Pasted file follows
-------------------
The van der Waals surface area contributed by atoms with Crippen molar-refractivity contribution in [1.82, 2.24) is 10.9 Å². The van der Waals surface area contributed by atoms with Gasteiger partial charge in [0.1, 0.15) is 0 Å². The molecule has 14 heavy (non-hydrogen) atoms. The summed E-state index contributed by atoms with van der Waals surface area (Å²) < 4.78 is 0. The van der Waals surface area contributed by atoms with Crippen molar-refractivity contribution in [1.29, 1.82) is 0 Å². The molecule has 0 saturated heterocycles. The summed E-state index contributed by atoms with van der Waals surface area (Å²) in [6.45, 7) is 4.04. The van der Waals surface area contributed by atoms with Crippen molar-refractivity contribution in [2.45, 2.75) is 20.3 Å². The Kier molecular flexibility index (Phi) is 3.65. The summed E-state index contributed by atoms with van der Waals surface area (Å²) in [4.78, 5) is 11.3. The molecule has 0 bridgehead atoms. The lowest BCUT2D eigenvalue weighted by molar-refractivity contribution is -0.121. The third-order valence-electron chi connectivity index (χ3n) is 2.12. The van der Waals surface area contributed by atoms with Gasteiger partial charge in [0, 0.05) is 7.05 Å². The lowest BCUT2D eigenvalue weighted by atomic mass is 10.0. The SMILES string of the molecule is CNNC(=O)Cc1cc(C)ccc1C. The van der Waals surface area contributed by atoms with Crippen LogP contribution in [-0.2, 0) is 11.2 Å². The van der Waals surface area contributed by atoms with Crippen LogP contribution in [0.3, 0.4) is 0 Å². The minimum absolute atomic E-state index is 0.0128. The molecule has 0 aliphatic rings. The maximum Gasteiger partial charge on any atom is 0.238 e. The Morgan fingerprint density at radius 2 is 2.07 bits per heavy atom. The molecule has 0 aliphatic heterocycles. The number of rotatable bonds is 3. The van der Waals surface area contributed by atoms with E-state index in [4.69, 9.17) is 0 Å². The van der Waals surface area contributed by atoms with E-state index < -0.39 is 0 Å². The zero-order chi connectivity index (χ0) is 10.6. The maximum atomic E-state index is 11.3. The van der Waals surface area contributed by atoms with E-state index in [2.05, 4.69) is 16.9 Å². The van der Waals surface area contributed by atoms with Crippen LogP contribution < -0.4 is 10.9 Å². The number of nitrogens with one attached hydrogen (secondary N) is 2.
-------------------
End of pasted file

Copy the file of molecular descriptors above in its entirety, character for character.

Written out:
The van der Waals surface area contributed by atoms with Crippen molar-refractivity contribution in [1.82, 2.24) is 10.9 Å². The van der Waals surface area contributed by atoms with Gasteiger partial charge in [0.1, 0.15) is 0 Å². The molecule has 14 heavy (non-hydrogen) atoms. The summed E-state index contributed by atoms with van der Waals surface area (Å²) < 4.78 is 0. The van der Waals surface area contributed by atoms with Crippen molar-refractivity contribution in [1.29, 1.82) is 0 Å². The molecule has 0 saturated heterocycles. The summed E-state index contributed by atoms with van der Waals surface area (Å²) in [6.45, 7) is 4.04. The van der Waals surface area contributed by atoms with Crippen molar-refractivity contribution in [2.45, 2.75) is 20.3 Å². The Kier molecular flexibility index (Phi) is 3.65. The summed E-state index contributed by atoms with van der Waals surface area (Å²) in [4.78, 5) is 11.3. The molecule has 0 bridgehead atoms. The lowest BCUT2D eigenvalue weighted by molar-refractivity contribution is -0.121. The third-order valence-electron chi connectivity index (χ3n) is 2.12. The van der Waals surface area contributed by atoms with Gasteiger partial charge in [0, 0.05) is 7.05 Å². The lowest BCUT2D eigenvalue weighted by atomic mass is 10.0. The SMILES string of the molecule is CNNC(=O)Cc1cc(C)ccc1C. The van der Waals surface area contributed by atoms with Crippen LogP contribution in [-0.2, 0) is 11.2 Å². The van der Waals surface area contributed by atoms with Crippen LogP contribution in [0.3, 0.4) is 0 Å². The minimum absolute atomic E-state index is 0.0128. The molecule has 0 aliphatic rings. The maximum Gasteiger partial charge on any atom is 0.238 e. The Morgan fingerprint density at radius 2 is 2.07 bits per heavy atom. The molecule has 0 aliphatic heterocycles. The number of rotatable bonds is 3. The van der Waals surface area contributed by atoms with E-state index in [4.69, 9.17) is 0 Å². The van der Waals surface area contributed by atoms with E-state index < -0.39 is 0 Å². The zero-order chi connectivity index (χ0) is 10.6. The maximum atomic E-state index is 11.3. The van der Waals surface area contributed by atoms with E-state index in [2.05, 4.69) is 16.9 Å². The van der Waals surface area contributed by atoms with Crippen LogP contribution < -0.4 is 10.9 Å². The number of nitrogens with one attached hydrogen (secondary N) is 2.